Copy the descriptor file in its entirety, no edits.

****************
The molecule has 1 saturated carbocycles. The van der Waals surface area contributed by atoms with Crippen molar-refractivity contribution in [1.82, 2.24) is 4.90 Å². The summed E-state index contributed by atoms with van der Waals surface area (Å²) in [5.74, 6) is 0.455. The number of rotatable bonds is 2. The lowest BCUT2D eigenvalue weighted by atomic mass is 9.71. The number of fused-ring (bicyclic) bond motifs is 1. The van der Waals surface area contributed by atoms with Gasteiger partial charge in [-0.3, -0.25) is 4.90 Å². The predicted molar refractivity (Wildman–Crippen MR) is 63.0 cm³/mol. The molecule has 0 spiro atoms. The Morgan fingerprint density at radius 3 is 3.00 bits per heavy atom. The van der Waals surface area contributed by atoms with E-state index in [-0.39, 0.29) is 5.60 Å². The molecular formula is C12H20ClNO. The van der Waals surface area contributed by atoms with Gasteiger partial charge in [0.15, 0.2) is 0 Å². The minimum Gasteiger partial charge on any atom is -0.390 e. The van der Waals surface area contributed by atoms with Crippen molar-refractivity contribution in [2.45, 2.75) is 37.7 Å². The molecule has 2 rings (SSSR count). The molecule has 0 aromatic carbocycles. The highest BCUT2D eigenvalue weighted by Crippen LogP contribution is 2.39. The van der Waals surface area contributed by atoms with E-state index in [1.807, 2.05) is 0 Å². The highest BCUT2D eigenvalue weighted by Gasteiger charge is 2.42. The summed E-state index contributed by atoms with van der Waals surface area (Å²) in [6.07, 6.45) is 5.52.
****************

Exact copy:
The molecule has 1 saturated carbocycles. The van der Waals surface area contributed by atoms with Crippen molar-refractivity contribution in [1.82, 2.24) is 4.90 Å². The summed E-state index contributed by atoms with van der Waals surface area (Å²) in [5.74, 6) is 0.455. The number of rotatable bonds is 2. The lowest BCUT2D eigenvalue weighted by atomic mass is 9.71. The number of fused-ring (bicyclic) bond motifs is 1. The van der Waals surface area contributed by atoms with Gasteiger partial charge in [-0.3, -0.25) is 4.90 Å². The predicted molar refractivity (Wildman–Crippen MR) is 63.0 cm³/mol. The molecule has 0 spiro atoms. The Morgan fingerprint density at radius 3 is 3.00 bits per heavy atom. The van der Waals surface area contributed by atoms with E-state index in [-0.39, 0.29) is 5.60 Å². The molecular formula is C12H20ClNO. The van der Waals surface area contributed by atoms with Gasteiger partial charge in [0.15, 0.2) is 0 Å². The minimum Gasteiger partial charge on any atom is -0.390 e. The van der Waals surface area contributed by atoms with Crippen molar-refractivity contribution in [2.45, 2.75) is 37.7 Å². The molecule has 2 rings (SSSR count). The molecule has 0 aromatic carbocycles. The highest BCUT2D eigenvalue weighted by Crippen LogP contribution is 2.39. The van der Waals surface area contributed by atoms with E-state index in [1.807, 2.05) is 0 Å². The highest BCUT2D eigenvalue weighted by Gasteiger charge is 2.42. The summed E-state index contributed by atoms with van der Waals surface area (Å²) in [6.07, 6.45) is 5.52.